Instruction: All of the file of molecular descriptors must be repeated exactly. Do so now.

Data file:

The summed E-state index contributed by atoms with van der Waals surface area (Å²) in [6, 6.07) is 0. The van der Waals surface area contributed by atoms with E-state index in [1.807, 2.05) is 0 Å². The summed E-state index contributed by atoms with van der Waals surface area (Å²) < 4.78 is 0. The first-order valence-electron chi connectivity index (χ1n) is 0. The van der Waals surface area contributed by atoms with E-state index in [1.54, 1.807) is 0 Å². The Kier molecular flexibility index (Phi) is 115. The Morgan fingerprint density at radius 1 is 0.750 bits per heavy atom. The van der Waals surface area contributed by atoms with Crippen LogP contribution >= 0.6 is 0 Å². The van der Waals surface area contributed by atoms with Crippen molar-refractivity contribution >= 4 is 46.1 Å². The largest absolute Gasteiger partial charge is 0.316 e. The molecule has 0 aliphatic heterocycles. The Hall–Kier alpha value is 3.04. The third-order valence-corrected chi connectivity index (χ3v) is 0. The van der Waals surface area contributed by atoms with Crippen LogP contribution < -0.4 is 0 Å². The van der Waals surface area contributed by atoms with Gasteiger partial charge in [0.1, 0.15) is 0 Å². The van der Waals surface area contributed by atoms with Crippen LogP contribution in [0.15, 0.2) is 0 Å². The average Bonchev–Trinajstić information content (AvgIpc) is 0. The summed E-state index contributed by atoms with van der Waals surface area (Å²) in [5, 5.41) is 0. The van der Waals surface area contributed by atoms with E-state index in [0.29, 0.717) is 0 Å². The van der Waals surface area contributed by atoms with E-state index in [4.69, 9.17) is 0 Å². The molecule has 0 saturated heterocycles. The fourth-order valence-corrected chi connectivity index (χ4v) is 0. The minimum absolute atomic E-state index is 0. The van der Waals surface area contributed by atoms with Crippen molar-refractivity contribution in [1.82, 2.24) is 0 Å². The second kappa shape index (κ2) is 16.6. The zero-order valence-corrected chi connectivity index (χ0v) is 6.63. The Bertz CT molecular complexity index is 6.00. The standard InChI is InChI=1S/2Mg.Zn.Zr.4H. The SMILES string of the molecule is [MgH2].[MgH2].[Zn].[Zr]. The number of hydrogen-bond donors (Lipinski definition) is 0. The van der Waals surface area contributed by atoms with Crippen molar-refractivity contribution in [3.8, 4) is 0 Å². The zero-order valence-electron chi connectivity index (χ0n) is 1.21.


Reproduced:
The summed E-state index contributed by atoms with van der Waals surface area (Å²) in [6, 6.07) is 0. The van der Waals surface area contributed by atoms with E-state index in [1.807, 2.05) is 0 Å². The summed E-state index contributed by atoms with van der Waals surface area (Å²) < 4.78 is 0. The first-order valence-electron chi connectivity index (χ1n) is 0. The van der Waals surface area contributed by atoms with E-state index in [1.54, 1.807) is 0 Å². The Kier molecular flexibility index (Phi) is 115. The Morgan fingerprint density at radius 1 is 0.750 bits per heavy atom. The van der Waals surface area contributed by atoms with Crippen LogP contribution >= 0.6 is 0 Å². The van der Waals surface area contributed by atoms with Crippen molar-refractivity contribution >= 4 is 46.1 Å². The largest absolute Gasteiger partial charge is 0.316 e. The molecule has 0 aliphatic heterocycles. The Hall–Kier alpha value is 3.04. The third-order valence-corrected chi connectivity index (χ3v) is 0. The van der Waals surface area contributed by atoms with Crippen LogP contribution < -0.4 is 0 Å². The van der Waals surface area contributed by atoms with Gasteiger partial charge in [0.1, 0.15) is 0 Å². The van der Waals surface area contributed by atoms with Crippen LogP contribution in [0.15, 0.2) is 0 Å². The average Bonchev–Trinajstić information content (AvgIpc) is 0. The summed E-state index contributed by atoms with van der Waals surface area (Å²) in [5, 5.41) is 0. The van der Waals surface area contributed by atoms with E-state index in [0.29, 0.717) is 0 Å². The van der Waals surface area contributed by atoms with E-state index in [4.69, 9.17) is 0 Å². The molecule has 0 saturated heterocycles. The fourth-order valence-corrected chi connectivity index (χ4v) is 0. The minimum absolute atomic E-state index is 0. The van der Waals surface area contributed by atoms with Crippen molar-refractivity contribution in [1.82, 2.24) is 0 Å². The second kappa shape index (κ2) is 16.6. The zero-order valence-corrected chi connectivity index (χ0v) is 6.63. The Bertz CT molecular complexity index is 6.00. The standard InChI is InChI=1S/2Mg.Zn.Zr.4H. The SMILES string of the molecule is [MgH2].[MgH2].[Zn].[Zr]. The number of hydrogen-bond donors (Lipinski definition) is 0. The van der Waals surface area contributed by atoms with Crippen molar-refractivity contribution in [3.8, 4) is 0 Å². The zero-order valence-electron chi connectivity index (χ0n) is 1.21.